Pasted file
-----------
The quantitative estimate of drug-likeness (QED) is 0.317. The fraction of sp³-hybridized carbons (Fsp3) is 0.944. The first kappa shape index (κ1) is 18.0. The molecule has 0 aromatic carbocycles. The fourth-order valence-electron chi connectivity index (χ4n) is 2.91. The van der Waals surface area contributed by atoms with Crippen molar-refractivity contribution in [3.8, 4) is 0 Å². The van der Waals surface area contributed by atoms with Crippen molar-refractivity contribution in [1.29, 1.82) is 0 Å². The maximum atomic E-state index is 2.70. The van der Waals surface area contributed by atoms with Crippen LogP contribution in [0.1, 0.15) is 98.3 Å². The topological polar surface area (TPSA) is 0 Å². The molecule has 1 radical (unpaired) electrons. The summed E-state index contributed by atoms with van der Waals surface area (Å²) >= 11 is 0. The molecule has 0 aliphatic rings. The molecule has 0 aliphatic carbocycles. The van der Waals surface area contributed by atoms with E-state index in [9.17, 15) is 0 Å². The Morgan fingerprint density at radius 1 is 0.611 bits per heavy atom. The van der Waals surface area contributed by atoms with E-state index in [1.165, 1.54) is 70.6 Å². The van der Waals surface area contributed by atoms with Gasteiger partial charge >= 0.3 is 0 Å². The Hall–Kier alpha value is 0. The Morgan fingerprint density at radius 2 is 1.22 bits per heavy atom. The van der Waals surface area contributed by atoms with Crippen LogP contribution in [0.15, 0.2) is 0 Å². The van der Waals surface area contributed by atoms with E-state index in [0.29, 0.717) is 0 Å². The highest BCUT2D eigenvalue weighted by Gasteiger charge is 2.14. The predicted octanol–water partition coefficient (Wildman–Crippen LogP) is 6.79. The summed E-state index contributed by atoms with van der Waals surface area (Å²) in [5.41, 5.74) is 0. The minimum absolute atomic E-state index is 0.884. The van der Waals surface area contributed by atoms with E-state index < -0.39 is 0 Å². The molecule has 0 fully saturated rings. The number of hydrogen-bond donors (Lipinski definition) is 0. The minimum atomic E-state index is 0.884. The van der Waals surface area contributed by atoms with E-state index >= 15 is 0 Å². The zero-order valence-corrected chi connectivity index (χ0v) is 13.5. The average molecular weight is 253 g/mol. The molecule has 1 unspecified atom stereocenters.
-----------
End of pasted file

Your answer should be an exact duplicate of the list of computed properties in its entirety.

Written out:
The quantitative estimate of drug-likeness (QED) is 0.317. The fraction of sp³-hybridized carbons (Fsp3) is 0.944. The first kappa shape index (κ1) is 18.0. The molecule has 0 aromatic carbocycles. The fourth-order valence-electron chi connectivity index (χ4n) is 2.91. The van der Waals surface area contributed by atoms with Crippen molar-refractivity contribution in [3.8, 4) is 0 Å². The van der Waals surface area contributed by atoms with Crippen molar-refractivity contribution in [1.29, 1.82) is 0 Å². The maximum atomic E-state index is 2.70. The van der Waals surface area contributed by atoms with Crippen LogP contribution in [0.1, 0.15) is 98.3 Å². The topological polar surface area (TPSA) is 0 Å². The molecule has 1 radical (unpaired) electrons. The summed E-state index contributed by atoms with van der Waals surface area (Å²) >= 11 is 0. The molecule has 0 aliphatic rings. The molecule has 0 aliphatic carbocycles. The van der Waals surface area contributed by atoms with E-state index in [9.17, 15) is 0 Å². The Morgan fingerprint density at radius 1 is 0.611 bits per heavy atom. The van der Waals surface area contributed by atoms with E-state index in [1.165, 1.54) is 70.6 Å². The van der Waals surface area contributed by atoms with Gasteiger partial charge >= 0.3 is 0 Å². The Hall–Kier alpha value is 0. The Morgan fingerprint density at radius 2 is 1.22 bits per heavy atom. The van der Waals surface area contributed by atoms with Crippen LogP contribution in [0.15, 0.2) is 0 Å². The van der Waals surface area contributed by atoms with E-state index in [0.29, 0.717) is 0 Å². The highest BCUT2D eigenvalue weighted by Gasteiger charge is 2.14. The predicted octanol–water partition coefficient (Wildman–Crippen LogP) is 6.79. The summed E-state index contributed by atoms with van der Waals surface area (Å²) in [5.41, 5.74) is 0. The minimum absolute atomic E-state index is 0.884. The van der Waals surface area contributed by atoms with E-state index < -0.39 is 0 Å². The molecule has 0 fully saturated rings. The number of hydrogen-bond donors (Lipinski definition) is 0. The minimum atomic E-state index is 0.884. The van der Waals surface area contributed by atoms with E-state index >= 15 is 0 Å². The zero-order valence-corrected chi connectivity index (χ0v) is 13.5. The average molecular weight is 253 g/mol. The molecule has 1 unspecified atom stereocenters.